What about racial discrimination? The statement of principles avoids saying that all men are created equal. It says rather that “all men are created in the image of God and that public policy should reflect that fact. No person’s worth or loyalties can be judged by the shape of his features, the color of his skin, or the results of a lab test.”
The reference to the image of God suggests that national conservatives mean to use the Bible as the justification for the equal treatment of the races. According to the statement of principles, the Bible is “our surest guide.” But historically—traditionally—in the United States and elsewhere, the Bible and Christianity have been taken to be compatible with racial discrimination and even slavery. As Lincoln noted in his Second Inaugural, both North and South “read the same Bible and pray to the same God.” If the Bible is our surest guide, it is only when it is interpreted properly, a problem the statement of principles ignores.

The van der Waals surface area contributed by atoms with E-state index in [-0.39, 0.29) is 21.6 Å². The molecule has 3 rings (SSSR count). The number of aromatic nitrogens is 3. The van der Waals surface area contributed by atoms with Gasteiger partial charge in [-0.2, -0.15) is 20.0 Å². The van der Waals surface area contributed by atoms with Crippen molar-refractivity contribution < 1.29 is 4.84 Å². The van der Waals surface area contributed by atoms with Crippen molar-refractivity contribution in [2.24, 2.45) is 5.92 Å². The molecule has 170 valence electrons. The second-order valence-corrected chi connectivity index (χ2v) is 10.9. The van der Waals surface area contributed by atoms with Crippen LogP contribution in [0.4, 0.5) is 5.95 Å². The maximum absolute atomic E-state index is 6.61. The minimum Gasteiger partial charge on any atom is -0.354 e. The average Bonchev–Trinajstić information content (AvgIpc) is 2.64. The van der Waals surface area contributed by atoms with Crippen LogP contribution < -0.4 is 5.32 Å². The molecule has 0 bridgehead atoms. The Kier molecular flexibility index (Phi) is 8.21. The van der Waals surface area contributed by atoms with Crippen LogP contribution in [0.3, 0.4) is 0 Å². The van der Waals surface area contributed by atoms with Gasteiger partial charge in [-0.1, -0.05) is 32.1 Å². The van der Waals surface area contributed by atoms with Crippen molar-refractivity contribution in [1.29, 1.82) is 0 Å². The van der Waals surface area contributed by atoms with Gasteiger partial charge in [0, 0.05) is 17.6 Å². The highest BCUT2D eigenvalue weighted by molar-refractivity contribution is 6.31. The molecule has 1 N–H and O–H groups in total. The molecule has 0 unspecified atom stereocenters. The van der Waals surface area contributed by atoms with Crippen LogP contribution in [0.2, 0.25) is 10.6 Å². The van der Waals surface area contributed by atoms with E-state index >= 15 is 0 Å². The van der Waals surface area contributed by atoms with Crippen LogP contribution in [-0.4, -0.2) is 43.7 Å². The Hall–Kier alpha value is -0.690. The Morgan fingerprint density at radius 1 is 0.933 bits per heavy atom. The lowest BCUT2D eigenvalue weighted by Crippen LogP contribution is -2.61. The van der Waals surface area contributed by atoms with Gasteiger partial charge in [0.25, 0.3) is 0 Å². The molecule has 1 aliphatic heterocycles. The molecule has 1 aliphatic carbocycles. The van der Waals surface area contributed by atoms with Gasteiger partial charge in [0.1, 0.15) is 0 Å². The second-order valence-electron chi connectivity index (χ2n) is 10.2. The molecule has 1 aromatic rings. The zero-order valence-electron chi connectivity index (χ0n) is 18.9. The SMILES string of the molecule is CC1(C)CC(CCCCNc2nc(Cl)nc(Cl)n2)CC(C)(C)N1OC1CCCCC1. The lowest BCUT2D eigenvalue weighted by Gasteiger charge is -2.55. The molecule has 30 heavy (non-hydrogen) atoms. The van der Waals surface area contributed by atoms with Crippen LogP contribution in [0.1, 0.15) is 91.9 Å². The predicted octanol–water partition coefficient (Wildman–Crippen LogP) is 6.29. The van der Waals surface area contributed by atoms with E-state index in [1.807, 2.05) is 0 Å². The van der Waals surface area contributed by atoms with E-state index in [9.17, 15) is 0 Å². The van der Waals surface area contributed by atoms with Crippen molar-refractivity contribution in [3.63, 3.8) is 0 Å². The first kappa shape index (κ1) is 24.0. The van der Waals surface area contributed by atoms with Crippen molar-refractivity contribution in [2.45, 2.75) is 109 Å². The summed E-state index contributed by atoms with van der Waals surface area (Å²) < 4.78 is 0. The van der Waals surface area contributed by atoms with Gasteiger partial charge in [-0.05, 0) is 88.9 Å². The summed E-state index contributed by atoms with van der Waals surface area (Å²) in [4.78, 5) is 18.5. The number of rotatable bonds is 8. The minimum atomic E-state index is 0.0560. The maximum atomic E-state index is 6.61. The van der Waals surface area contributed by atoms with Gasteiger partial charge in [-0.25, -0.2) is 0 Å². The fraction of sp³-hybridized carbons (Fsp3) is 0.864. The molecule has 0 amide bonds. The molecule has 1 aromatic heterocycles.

If the signers of the statement of principles or anyone else believes that the Bible and Christianity are incompatible with racism and slavery—if they believe that it is impossible to imagine that Christianity and the Bible could be used to provide political support for slavery or discrimination—it is only because their thinking has been formed by the triumph of the ideas in the Declaration of Independence, and above all, the self-evident truth—not tradition—that all men are created equal. In the United States, slavery came to an end, as did legal segregation one hundred years later, even as Christians on both sides continued to read the same Bible and pray to the same God. It came to an end, then, not because of Christianity, however much Christianity aided one side or the other, but because the principles of the Declaration prevailed.